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Teaching the Retrieve - Addressing the Controversy - Part 2
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In order to compete in obedience, teaching a dog that he must retrieve on command is equal in importance to teaching him a that he must pay attention. Whether teaching attention or retrieving, you should start by shaping the behavior, but at some point your dog must understand that the behavior is required.

As the owner of a UDT Maltese who was taught to retrieve using a food reward, it was readily apparent that there were limitations in that approach. Although my Maltese was a happy retriever, I did not have any means to explain to him that mouthing, pouncing, or shaking were outside the AKC definition of appropriate. The best I could do was to try to withhold food for sloppy retrieves and use a reward marker when he did it correctly. However, because pouncing, shaking and mouthing were fun (self-rewarding behavior), he never totally gave up those behaviors. I could not eliminate the unwanted behaviors because when he felt burdened with the “rules of retrieving,” he would quit retrieving as if to say, “If I cannot do it my way, I will not do it at all.”

Understanding Reinforcement

The definition of reinforcement is that it increases the likelihood that a behavior will occur.

Positive reinforcement, in the form of a continue on marker (ie. “good”) or a reward a marker
(ie. “Yes” or clicker) can communicate to the dog exactly what he is doing that you like, and increase the likelihood that the dog will continue to offer the behavior.

Likewise, negative reinforcement also increases the possibility that the behavior will continue.

Pinpointing the Controversy – Understanding Negative Reinforcement

A seatbelt buzzer is a perfect example of negative reinforcement. When you hear the noise, you buckle your seatbelt. You make something unpleasant stop. Furthermore, if you get in the car and buckle your seatbelt before you start the car, you prevent the unpleasant sound from occurring.

Do you know a dog that has been taught to stay within the confines of an underground fence? That was done using negative reinforcement. The trainer leads the dog around the boundary of the yard, and when the dog encounters the electric stimulation, he shows the dog how to make the unpleasant sensation stop by pulling the dog back into the yard.

Soon, the dog learns that if he never gets too close to the boundary of the yard, nothing unpleasant will happen. He knows how to stop and how to prevent the negative reinforcement.

If you have taught your dog that a pop on the leash means look at me, you have used negative reinforcement. You have taught the dog that he can make something unpleasant go away by looking at you. In fact, your dog has probably learned that if he never looks away, you will never pop the collar. Because he has learned how to stop and how to prevent the negative reinforcer, he has learned to control whether or not it occurs.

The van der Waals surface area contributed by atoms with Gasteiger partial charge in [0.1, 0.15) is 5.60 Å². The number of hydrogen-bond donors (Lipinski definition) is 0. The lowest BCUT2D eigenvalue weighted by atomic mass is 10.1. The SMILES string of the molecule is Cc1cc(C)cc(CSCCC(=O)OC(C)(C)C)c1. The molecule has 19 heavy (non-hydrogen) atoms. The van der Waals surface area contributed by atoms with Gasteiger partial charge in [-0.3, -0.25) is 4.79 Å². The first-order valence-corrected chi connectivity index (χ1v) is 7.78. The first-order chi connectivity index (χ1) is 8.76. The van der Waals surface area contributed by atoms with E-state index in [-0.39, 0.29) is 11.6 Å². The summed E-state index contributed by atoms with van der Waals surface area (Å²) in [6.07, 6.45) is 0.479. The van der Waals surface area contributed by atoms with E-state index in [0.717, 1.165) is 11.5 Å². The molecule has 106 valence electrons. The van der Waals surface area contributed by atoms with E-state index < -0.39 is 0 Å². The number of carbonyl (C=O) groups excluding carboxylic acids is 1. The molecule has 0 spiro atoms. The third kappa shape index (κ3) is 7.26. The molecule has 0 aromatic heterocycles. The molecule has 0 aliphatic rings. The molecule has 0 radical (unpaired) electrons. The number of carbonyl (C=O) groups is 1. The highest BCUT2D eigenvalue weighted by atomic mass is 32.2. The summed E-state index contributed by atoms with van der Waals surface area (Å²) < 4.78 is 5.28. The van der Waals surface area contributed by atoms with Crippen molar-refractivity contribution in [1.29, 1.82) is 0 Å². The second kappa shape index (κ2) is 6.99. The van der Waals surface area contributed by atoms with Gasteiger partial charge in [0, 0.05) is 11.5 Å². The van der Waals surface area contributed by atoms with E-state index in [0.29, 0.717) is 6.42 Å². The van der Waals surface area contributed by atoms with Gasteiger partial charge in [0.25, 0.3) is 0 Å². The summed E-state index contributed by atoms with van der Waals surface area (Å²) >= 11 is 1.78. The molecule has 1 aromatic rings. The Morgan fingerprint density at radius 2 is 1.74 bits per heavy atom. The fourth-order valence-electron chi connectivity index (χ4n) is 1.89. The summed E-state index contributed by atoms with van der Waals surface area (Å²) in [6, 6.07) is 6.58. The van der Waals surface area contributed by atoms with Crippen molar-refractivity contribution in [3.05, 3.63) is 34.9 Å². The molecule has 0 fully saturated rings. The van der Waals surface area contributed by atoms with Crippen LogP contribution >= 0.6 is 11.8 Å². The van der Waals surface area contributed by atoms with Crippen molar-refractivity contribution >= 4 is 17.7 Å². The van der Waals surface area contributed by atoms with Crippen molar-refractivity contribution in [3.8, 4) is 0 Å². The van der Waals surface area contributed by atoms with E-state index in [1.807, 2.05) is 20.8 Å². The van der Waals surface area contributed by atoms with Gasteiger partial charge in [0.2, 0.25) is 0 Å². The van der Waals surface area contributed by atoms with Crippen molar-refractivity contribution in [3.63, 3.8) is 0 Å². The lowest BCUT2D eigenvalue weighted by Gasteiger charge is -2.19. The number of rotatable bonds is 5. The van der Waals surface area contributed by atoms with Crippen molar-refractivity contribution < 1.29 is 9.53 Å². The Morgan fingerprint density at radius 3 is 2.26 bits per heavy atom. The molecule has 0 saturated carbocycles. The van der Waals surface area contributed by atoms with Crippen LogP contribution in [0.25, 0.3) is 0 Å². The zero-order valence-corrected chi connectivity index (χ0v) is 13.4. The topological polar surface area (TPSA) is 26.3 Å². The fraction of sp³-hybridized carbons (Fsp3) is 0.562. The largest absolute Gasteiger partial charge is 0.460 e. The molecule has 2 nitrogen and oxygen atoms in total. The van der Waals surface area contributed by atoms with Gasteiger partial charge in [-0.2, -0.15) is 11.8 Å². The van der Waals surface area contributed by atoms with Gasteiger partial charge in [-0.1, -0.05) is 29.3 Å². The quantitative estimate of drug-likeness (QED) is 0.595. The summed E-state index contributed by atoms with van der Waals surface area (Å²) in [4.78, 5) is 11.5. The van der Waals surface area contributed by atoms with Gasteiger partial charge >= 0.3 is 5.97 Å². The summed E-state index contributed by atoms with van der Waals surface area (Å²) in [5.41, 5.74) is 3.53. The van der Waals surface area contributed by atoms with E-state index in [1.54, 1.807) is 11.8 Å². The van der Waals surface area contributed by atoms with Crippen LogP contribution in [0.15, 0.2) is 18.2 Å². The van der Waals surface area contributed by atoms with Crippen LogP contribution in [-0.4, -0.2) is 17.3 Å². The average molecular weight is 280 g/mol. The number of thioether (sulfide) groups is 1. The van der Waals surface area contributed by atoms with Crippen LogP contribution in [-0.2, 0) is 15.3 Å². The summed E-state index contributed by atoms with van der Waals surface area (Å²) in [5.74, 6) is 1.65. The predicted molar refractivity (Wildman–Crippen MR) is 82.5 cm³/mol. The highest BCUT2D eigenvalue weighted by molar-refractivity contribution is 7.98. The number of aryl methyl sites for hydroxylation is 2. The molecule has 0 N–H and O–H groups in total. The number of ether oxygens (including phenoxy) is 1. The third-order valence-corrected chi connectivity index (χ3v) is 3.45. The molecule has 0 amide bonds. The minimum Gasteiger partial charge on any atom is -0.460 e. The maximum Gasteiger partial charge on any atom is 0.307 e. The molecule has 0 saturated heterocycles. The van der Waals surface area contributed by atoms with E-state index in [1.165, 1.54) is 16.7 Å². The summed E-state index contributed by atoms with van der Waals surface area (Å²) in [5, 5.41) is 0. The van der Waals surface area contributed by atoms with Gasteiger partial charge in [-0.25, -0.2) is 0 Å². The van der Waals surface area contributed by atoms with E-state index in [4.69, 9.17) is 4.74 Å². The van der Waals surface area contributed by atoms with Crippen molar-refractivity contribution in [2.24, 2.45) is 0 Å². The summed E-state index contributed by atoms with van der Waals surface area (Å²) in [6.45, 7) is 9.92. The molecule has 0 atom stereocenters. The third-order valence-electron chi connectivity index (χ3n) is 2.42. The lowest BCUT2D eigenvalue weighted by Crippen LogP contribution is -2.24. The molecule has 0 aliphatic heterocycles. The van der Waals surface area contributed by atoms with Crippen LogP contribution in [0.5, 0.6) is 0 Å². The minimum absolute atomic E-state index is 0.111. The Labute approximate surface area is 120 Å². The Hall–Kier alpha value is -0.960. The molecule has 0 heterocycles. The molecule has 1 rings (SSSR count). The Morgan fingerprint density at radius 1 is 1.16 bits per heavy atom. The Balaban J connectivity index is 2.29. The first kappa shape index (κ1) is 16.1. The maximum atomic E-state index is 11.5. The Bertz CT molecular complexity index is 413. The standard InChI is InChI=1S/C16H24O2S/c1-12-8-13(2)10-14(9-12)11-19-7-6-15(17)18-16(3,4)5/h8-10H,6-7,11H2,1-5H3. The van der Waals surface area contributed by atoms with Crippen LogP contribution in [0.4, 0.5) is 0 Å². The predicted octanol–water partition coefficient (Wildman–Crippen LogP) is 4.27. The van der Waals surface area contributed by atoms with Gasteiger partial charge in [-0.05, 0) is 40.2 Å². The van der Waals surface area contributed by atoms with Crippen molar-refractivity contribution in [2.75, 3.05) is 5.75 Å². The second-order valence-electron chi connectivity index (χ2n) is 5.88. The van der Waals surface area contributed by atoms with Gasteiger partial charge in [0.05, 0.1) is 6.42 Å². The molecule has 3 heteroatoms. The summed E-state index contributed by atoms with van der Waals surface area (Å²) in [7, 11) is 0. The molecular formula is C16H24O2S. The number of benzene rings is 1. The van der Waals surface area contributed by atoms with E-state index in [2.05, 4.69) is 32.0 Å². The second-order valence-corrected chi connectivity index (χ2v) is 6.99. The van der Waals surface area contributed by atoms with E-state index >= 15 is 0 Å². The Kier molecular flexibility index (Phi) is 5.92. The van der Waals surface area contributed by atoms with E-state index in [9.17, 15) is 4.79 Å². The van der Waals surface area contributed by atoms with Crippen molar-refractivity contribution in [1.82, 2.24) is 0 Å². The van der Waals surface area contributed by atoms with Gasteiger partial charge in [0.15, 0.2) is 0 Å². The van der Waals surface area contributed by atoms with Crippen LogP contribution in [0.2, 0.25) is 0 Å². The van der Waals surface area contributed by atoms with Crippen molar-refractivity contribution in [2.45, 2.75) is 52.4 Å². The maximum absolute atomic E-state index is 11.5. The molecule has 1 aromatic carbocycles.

In the same way, you can use negative reinforcement to teach your dog that retrieving is not optional.
Just as you taught your dog that a pop on the leash means “look at me.” You can teach your dog that something will happen that bothers him if he refuses to retrieve.

The correction that most associate with a failure to retrieve is an ear-pinch. However, so much bad dog training has been done in the name of the “ear-pinch,” that some of you are adamant that you will never pinch your dog’s ear. That’s fine. There is nothing magical about the “ear-pinch.” You can choose anything that your dog find’s unpleasant and associate it with refusing to retrieve.

However, just as you expect to systematically teach your dog that a pop on the leash means pay attention, and that the underground fence indicates to the dog that he should move closer to the house, you need to understand, step-by-step, how to teach your dog to control something that he perceives as unpleasant by picking up what you point to.

If you believe that your dog must understand that retrieving is required, and you trust that I can show you how to teach him that in a systematic and careful manner, I invite you to join me as I coach you through the process.

I have completed a Digital Obedience Guide (DOG): Teaching the Retrieve

From now until February 20, you can purchase the DOG for $49.95.

Included in that purchase, you will be invited to participate in a webinar about that subject on February 20 at 7:00 pm (EST).

I want your dog to love retrieving; after all, much of obedience depends on his enjoyment of the retrieve exercises. However, I also want him to understand that there are rules about how to retrieve.

If you are interested in shaping the retrieve, and then requiring the retrieve, or if your retrieve needs to be more reliable, I hope you will let me help.

Consider the Digital Obedience Guide: Teaching the Retrieve

May all your retrieves be perfect scores!

Connie